Travel agents say customers are asking whether it's safe to fly, and what steps they should take to guard against Ebola.
The virus has killed more than 4,500 in West Africa since the current outbreak began several months ago. Several people who contracted the disease there have been treated in the United States, but only three cases have been diagnosed in the U.S., all in Dallas.
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Two of those victims flew on commercial flights shortly before falling ill. To put that in perspective, on an average day, about 2 million people fly on domestic and international flights operated by U.S. airlines.
Still, Ebola fear increased when officials disclosed that a nurse tested positive for the virus just over 24 hours after getting off a Frontier Airlines plane from Cleveland to Dallas-Fort Worth. Frontier has grounded the plane and notified hundreds of passengers on seven flights involving the same jet.
Tim Husted, a traveler-services executive for Carlson Wagonlit Travel, a huge agency with offices around the world, said that fewer than 1 percent of the company's leisure travelers have changed a booking because of Ebola. There is even less of a reaction among business travelers, he said, although a few have requested routes that avoid Dallas.
Maryann Cook, a travel agent in New York, said that a Florida doctor who booked a $197,000 family safari trip to South Africa for 30 people next year wants to rebook it for 2016, even if it means losing a $60,000 deposit.
"He didn't feel a real urgency because South Africa is so far away from the problem spot," Cook said, "but he got a lot of stress from his children and his children's children." She said most of her other customers are still booking and still traveling.
Blake Fleetwood, another New York travel agent, said that a client who booked travel to India is worried about a stopover in London, where there could be a greater chance of exposure to travelers from West Africa.
"We're hearing from everyone. Even people flying domestically are very nervous," Fleetwood said. He reassures them that flying is safer than other forms of travel. But he understands — and shares — their anxiety.
"I wouldn't fly on Frontier Airlines," Fleetwood said. "I know that's a crazy thing to say, but I just wouldn't want my mind to be bothered. I would take another airline."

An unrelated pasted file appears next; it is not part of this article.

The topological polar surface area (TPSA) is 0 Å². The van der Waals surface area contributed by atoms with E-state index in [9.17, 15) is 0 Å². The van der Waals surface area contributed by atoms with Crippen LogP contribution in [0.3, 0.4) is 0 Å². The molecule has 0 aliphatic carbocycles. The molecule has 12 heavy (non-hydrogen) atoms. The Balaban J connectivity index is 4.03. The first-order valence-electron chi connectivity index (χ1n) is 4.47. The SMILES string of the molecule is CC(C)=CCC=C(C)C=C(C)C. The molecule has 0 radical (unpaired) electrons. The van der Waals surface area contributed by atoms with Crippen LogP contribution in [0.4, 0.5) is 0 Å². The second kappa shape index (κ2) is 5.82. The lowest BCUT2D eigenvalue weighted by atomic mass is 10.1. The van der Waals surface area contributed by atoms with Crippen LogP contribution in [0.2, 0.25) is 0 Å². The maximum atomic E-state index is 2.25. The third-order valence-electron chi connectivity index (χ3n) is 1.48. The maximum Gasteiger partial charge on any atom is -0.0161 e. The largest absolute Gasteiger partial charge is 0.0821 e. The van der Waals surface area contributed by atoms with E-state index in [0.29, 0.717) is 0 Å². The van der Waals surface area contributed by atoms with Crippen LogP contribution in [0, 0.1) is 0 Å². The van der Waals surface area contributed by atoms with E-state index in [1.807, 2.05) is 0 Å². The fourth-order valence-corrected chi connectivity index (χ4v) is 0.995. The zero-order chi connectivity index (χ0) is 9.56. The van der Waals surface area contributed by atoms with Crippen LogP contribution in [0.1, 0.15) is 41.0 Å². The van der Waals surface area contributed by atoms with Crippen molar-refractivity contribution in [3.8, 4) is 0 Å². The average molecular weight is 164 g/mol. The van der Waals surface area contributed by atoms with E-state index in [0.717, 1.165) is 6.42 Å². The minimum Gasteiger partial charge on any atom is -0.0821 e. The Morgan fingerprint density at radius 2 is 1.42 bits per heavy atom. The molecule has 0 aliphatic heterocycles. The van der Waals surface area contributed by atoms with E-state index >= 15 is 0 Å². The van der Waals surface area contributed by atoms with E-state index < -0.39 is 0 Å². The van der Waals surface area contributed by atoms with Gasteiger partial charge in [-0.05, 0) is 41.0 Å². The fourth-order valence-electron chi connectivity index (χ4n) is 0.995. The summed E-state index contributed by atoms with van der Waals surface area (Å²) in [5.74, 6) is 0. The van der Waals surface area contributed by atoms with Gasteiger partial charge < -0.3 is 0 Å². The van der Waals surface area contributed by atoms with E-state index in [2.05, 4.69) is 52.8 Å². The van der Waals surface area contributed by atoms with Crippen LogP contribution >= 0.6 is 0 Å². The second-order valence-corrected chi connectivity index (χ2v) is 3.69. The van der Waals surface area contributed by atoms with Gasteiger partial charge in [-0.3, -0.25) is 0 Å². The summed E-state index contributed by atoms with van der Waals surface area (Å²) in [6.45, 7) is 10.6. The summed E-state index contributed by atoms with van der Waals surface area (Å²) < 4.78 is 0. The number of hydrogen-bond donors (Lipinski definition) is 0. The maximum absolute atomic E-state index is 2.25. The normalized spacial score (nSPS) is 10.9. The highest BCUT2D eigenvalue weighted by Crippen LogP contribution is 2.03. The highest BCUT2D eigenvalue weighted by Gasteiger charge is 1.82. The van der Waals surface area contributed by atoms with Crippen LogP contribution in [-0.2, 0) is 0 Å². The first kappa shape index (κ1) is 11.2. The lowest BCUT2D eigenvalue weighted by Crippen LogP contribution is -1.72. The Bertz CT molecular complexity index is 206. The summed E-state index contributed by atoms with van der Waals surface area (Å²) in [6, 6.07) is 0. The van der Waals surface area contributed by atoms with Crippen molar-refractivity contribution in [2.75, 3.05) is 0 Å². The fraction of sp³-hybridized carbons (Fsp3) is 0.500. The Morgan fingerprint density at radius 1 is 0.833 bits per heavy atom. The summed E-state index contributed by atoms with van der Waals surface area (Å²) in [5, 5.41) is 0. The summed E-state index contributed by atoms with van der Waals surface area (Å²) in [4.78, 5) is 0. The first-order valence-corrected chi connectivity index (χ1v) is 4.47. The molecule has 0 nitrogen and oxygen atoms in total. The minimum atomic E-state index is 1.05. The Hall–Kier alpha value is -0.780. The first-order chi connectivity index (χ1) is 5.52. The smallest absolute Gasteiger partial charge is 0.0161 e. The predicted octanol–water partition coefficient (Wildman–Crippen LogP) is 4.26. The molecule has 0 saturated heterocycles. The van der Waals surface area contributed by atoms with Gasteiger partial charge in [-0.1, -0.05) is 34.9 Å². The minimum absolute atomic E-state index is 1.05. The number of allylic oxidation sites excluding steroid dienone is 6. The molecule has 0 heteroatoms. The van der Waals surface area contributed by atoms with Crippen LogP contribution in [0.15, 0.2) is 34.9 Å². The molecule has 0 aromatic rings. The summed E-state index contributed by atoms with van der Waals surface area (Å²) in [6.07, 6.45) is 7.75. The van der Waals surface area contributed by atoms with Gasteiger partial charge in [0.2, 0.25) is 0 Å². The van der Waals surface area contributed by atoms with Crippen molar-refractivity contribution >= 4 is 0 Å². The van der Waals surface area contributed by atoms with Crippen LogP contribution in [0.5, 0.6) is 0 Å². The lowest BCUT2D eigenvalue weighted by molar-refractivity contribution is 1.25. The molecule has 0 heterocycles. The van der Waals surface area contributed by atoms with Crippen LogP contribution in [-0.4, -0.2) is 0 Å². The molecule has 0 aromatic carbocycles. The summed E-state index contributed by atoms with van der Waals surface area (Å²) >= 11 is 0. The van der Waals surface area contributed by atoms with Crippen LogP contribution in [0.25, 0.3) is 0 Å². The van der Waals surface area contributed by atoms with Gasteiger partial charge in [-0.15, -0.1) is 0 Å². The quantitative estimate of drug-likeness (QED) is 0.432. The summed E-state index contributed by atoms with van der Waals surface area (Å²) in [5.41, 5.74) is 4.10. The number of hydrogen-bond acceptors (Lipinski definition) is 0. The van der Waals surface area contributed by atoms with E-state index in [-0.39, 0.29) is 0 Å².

Calls about travel insurance are also rising. Some people who bought insurance and now want to cancel their trip because of anxiety are finding out that the insurance won't help, said Megan Singh, marketing manager for SquareMouth.com, a travel-insurance-comparison website.
"That really is canceling out of fear, and it's not covered by most standard policies," she said.
Singh said consumers can buy a policy that lets them cancel for any reason, but it will cost 40 to 50 percent more than standard policies that run about 6 to 11 percent of the trip's cost.
Some notes about Ebola and travel:
— The U.S. government cautions against nonessential travel to Liberia, Guinea and Sierra Leone. The Obama administration has resisted Republican calls for a ban on travel from those countries.
— Travelers leaving those three countries are screened at the airport for fever, a symptom of the disease. U.S. officials say about 150 passengers a day from one of those countries enters the United States. They are screened again if they enter at one of five big international airports.
— Health experts and the federal Centers for Disease Control and Prevention say the risk of getting Ebola in the U.S. is extremely low and can happen only by direct contact with vomit, diarrhea or other bodily fluids of an infected and sick person. Dr. Robert Murphy, director of the Center for Global Health at Northwestern University's medical school, said there is only a minuscule chance of catching Ebola on an airplane in the U.S. because the virus is not airborne. His recommendation for travelers? Use hand sanitizer — to protect against the flu virus, which is airborne and much more common.
— Airlines say they clean their planes every night according to CDC recommendations, including the use of heavy-duty cleansers on armrests, tray tables and in lavatories.
AP Medical Writer Lindsey Tanner in Chicago and AP Business Writer Tom Krisher in Detroit contributed to this report.
Contact Koenig at http://www.twitter.com/airlinewriter